You see, the Webb's spacecraft is larger and more complex than other vehicles of its ilk. And, specific installations (like the addition of 100 sunshield membrane release devices), and the resulting tests each part requires, is a time-consuming process. NASA says it's coordinated the new launch window with its partner the European Space Agency, which is providing the Ariane 5 rocket that will blast the device into space. If everything goes according to plan, it will take off from French Guiana in 2019.
The James Webb Space Telescope is touted as the most powerful telescope of its kind, and the next great multi-purpose observatory. The infrared-optimized device -- which measures 21 foot (6.5-meters) in diameter -- will study both exoplanets (like the Trappist-1 system) and objects within our solar system.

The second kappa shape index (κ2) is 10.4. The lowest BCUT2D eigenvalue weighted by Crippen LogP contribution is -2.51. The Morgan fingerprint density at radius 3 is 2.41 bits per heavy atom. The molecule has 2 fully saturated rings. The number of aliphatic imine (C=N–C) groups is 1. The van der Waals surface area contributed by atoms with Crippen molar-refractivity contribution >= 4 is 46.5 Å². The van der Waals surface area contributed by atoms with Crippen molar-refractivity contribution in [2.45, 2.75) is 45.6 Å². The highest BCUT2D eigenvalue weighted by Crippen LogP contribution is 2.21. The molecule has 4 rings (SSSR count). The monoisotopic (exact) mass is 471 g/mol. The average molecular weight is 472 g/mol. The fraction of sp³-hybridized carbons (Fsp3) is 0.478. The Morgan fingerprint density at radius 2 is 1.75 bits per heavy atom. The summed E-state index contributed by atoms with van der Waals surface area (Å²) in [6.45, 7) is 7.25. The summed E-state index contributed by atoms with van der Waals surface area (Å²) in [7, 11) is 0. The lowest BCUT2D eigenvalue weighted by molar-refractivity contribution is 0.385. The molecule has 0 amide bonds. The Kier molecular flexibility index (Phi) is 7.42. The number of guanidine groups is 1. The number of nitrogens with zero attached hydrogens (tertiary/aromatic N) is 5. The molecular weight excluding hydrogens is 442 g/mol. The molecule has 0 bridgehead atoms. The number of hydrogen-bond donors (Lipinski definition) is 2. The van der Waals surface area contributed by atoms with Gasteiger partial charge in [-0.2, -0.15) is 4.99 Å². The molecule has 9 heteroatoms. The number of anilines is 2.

NASA has been conducting tests on the $8.7 billion telescope at the Goddard Space Flight Center in Greenbelt, Maryland, and the Johnson Space Center in Houston, Texas. As we've noted in the past, these checkups are critical to ensure that nothing goes wrong post-launch, when the telescope will be positioned almost a million miles from Earth. With so much riding on the success of the device, NASA is naturally erring on the side of caution before letting it leap into the unknown.